As I was being vectored for an instrument approach into Thomaston, Georgia, the airplane suddenly lurched to the right. An engine had failed, as I’d suspected it might. I was rusty on my instrument flying skills, but I was flying only by reference to instruments. I wondered what I’d gotten myself into.
I vocalized the chant Dan had drilled into my head. “Engine Failure! Gear up. Identify. Verify. Feather. Blue Line. Checklist.” My right hand flailed as if disconnected from my head, but eventually it landed on the correct levers. Whew.
But the altimeter slowly unwound as the plane struggled to maintain altitude.
“What else?” Asked the voice through the headset. Rusty gears clinked inside my overheating head.
“25/25, duh,” I said, as I pushed the prop and throttle levers forward. I chided myself for not remembering to increase power on the operating engine. But, I was catching up, I thought.
“You were assigned a heading and altitude.”
Dammit. The heading bug was ninety degrees off to the left, and the altitude hundreds of feet low. A commercial pilot, indeed, I sighed to myself as I began correcting my distractions.
The rest of the approach was equally sloppy, as I struggled to hold the approach course, and let the only operating engine get almost too far behind the power curve more than once.
My checkride was a week away. My upcoming bicycle ride seemed to exist only in another universe, although it was to begin in only a week and a half.
“Just think, Dan: you could be on your bike, without a care in the world. Instead, you have chosen to sit in this airplane and be tortured.”
Dan Gryder, one of the most astute teachers I’ve ever known, had read my mind. We finally broke out of the clouds, and a runway was more or less in front of us. Three green landing gear lights glowed in the console. I landed.
After we pulled off of the runway and stopped, Dan pointed at the levers, which were not pushed forward. Sh*t. I hadn’t finished the before-landing checklist.
“At least you put the gear down,” he said. “And we’ve got to get those hands under control. Remember, they don’t have brains and will do the wrong thing unless you tell them exactly what to do.”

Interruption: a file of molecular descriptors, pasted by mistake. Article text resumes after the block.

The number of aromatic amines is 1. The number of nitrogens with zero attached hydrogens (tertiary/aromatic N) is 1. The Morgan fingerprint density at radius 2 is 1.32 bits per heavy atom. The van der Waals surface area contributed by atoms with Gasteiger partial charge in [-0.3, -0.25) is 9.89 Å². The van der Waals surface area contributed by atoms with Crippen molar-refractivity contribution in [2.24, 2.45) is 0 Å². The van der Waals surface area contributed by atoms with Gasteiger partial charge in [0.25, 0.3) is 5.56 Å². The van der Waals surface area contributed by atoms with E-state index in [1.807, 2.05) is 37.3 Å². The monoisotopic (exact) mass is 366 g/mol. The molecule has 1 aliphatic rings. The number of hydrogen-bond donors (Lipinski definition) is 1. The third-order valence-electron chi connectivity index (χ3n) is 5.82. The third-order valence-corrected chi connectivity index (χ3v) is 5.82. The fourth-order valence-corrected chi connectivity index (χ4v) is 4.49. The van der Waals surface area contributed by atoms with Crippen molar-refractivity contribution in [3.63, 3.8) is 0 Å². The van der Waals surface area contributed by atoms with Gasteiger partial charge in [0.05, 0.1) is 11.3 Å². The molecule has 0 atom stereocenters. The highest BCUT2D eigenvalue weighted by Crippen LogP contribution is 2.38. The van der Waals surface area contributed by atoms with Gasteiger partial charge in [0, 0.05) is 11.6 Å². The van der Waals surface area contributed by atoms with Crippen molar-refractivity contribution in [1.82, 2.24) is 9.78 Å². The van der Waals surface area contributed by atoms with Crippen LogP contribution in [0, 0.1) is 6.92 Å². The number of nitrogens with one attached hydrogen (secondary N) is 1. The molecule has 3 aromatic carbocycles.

I had rarely been so frustrated with myself. My brain could simply not keep up with this airplane.
“You’ll be fine, don’t worry.”
I did worry during the next few days, but I didn’t fixate on it. I got better. Sometimes I got worse. On my last flight with Dan, I felt that I just barely flew to his standards. He assured me that I would be fine.
When I flew with the examiner the next day, I flew that airplane to commercial standards. Heading and altitude stayed pegged no matter what engines failed.
On a single engine landing, as I turned final, I saw I was a little high. The dead engine was on the upward wing. Instinctively, I added a touch of top rudder and slipped the plane down a bit. The examiner, who was a glider instructor, howled with delight. “Beautiful! No one does that anymore! That’s Luscombe flying!”
I knew then that I was an instrument-rated, commercial multi-engine pilot, and I was even more determined to fly like one. Accordingly, the rest of the checkride went as well.
As I pulled off of the runway at Griffin, and completed the after-landing checklist, the examiner said, “Fantastic. If you can get this plane parked and shut down, we’re going to make you a multi-engine commercial pilot.”
Note to Air Facts readers: Dan Schmiedt has embarked on a cross-country solo bicycle trip, from South Carolina up the Atlantic Coast and then west to Oregon. He promises us, “I suspect I’ll stumble into an airplane experience or two and if so will likely write about it.” You can follow Dan’s progress at http://www.crazyguyonabike.com/doc/transam2016.